Milex Complete Auto Care is here to debunk some common myths many Americans believe about their cars.
To keep your car in tip-top shape and ensure your vehicle retains its resale value, stop adhering to common maintenance misconceptions. Even though there were more than 276 million registered cars in the United States in 2019, few American drivers understand how their car engines get them from Point A to Point B.
Common misperceptions can cause people to make bad decisions that impact their wallets, or even put them in danger. Believing some of the common car myths often prompts people to over-service their vehicles. Unfortunately, the web is full of misinformation. The proliferation of social media has led to an increase in misinformation. Falsehoods are 70 percent more likely to be retweeted on Twitter than the truth, according to research conducted by the MIT Sloan School of Management.
If you adhere to the old wives’ tales that driving a dirty car improves fuel efficiency or that filling your gas tank in the morning helps you get better quality fuel, it’s time to face facts. Milex Complete Auto Care, your source for general automotive repair and maintenance, is here to help you stop falling for falsehoods. Here are some of the top myths about your car you need to stop believing.
1. Higher-octane fuel boosts power. Cars with powerful engines require premium gasoline because it is less combustible. Many people believe high-octane, premium gasoline will improve the power of their ride. In truth, there is no benefit to using a higher-octane gasoline than your owner’s manual specifies. Not only is premium gas more expensive, but it isn’t better than regular at preventing the buildup of engine deposits.
2. I need to change my oil every 3,000 miles. While many quick-lube chains recommend getting your oil changed every 3,000 miles, it’s no longer necessary. Many older cars did require oil changes every 3,000 miles, but new cars and the development of synthetic oils allow people to drive up to 10,000 miles between oil changes.
3. I need to replace all my tires at the same time. While the Tire Industry Association recommends replacing all four tires at the same time to ensure even wear and tear, there are options to help save you money. Mechanics can install new tires on the rear axle, which will prevent the car from losing control while turning during wet weather. Regularly rotating your tires will prevent uneven wear and tear and keep you safe on the road.
4. I need to warm up my car when it’s cold out before I hit the road. Drivers in cold climates often turn on their cars during the winter to allow the engine to warm up before they hit the road. While it’s certainly more pleasant to buckle up in a vehicle that’s at the right temperature, warming up your car wastes gas and may damage your engine. Your car engine will warm up faster when you start driving. A better option is to drive slowly until your car reaches an optimal temperature.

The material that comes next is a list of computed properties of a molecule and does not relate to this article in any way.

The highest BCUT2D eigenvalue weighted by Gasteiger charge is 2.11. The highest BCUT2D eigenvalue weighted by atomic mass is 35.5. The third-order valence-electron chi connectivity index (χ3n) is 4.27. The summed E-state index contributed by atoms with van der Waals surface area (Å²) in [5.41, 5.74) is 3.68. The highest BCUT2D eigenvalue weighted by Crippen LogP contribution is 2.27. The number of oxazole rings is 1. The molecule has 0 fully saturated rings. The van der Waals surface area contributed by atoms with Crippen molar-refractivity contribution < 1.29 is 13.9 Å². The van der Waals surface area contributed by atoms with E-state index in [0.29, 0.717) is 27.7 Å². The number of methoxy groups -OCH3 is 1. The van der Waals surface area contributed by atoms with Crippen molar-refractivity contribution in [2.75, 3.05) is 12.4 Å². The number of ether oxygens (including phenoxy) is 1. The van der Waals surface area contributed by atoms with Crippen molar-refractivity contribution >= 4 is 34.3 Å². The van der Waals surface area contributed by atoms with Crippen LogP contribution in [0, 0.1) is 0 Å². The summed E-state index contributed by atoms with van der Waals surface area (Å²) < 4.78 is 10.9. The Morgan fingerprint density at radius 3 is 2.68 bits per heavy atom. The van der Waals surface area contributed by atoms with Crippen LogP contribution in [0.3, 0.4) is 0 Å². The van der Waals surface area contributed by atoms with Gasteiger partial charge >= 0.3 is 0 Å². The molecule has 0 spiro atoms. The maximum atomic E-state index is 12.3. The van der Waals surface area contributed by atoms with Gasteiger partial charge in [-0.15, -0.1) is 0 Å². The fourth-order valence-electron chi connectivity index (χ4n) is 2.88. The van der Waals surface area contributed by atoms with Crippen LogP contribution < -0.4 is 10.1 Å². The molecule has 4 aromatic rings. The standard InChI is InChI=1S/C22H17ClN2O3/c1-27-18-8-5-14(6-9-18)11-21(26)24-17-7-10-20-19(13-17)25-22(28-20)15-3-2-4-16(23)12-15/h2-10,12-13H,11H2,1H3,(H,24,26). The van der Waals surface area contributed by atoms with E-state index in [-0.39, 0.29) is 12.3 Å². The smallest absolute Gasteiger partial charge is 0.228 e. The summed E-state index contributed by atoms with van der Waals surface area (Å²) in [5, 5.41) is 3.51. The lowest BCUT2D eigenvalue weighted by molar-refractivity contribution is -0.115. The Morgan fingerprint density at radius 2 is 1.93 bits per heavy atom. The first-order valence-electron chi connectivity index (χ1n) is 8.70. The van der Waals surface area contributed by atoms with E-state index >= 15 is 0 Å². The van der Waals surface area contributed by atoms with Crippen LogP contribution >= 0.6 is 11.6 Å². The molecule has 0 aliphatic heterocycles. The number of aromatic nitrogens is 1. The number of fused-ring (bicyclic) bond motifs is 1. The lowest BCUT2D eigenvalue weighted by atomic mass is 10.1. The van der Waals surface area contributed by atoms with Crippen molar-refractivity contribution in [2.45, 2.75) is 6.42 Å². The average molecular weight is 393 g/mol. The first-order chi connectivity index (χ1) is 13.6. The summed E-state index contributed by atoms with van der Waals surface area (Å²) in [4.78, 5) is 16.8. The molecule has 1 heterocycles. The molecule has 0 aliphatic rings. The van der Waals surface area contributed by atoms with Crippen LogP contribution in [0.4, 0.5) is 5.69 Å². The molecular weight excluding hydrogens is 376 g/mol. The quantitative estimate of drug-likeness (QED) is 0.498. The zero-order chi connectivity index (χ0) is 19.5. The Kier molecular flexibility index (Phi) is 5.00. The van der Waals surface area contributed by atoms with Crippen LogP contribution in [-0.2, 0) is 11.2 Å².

5. Hybrid vehicles are slow. Fuel-efficient vehicles typically have smaller engines than regular cars to improve fuel efficiency. Smaller engines have less horsepower and torque. As a result, hybrid cars may not be able to reach speeds as high as regular cars. While hybrids might not be a good option for drag racing, they are more than capable of keeping up on your daily commute. Carmakers are responding by diligently working to create hybrid vehicles with more horsepower.
6. Leather seats are best. While leather is easy to clean and comfortable, it does have some drawbacks. Over time, ultraviolet rays and high temperatures can cause the leather seats in your car to fade and crack. Leather is also susceptible to rips, tears, and seam slippage, which can be costly to repair. Plus, it gets hot in the summer and cold in the winter, which can be uncomfortable for people before the vehicle’s interior reaches an optimal temperature.
7. I need to visit the dealer for maintenance to keep my vehicle warranty valid. At least 31 percent of car owners believe they need to get maintenance done at their dealership to keep their vehicle warranty valid, according to the American Automobile Association. As long as car owners document maintenance and repairs, they can get them done at any reputable mechanic shop.
8. Car batteries last five years. The average car battery actually lasts between three and five years. AAA recommends getting your battery life tested on a regular basis after three years because driving habits and climate can impact the life of your battery. If your car is slow to start or you notice a rotten-egg smell, your battery may be on its last legs.
Milex Complete Auto Care is committed to keeping you informed about the latest maintenance innovations by debunking car myths. Make sure to keep your car running smoothly by keeping up with regular maintenance. Click here to find a Milex Complete Auto Care location near you.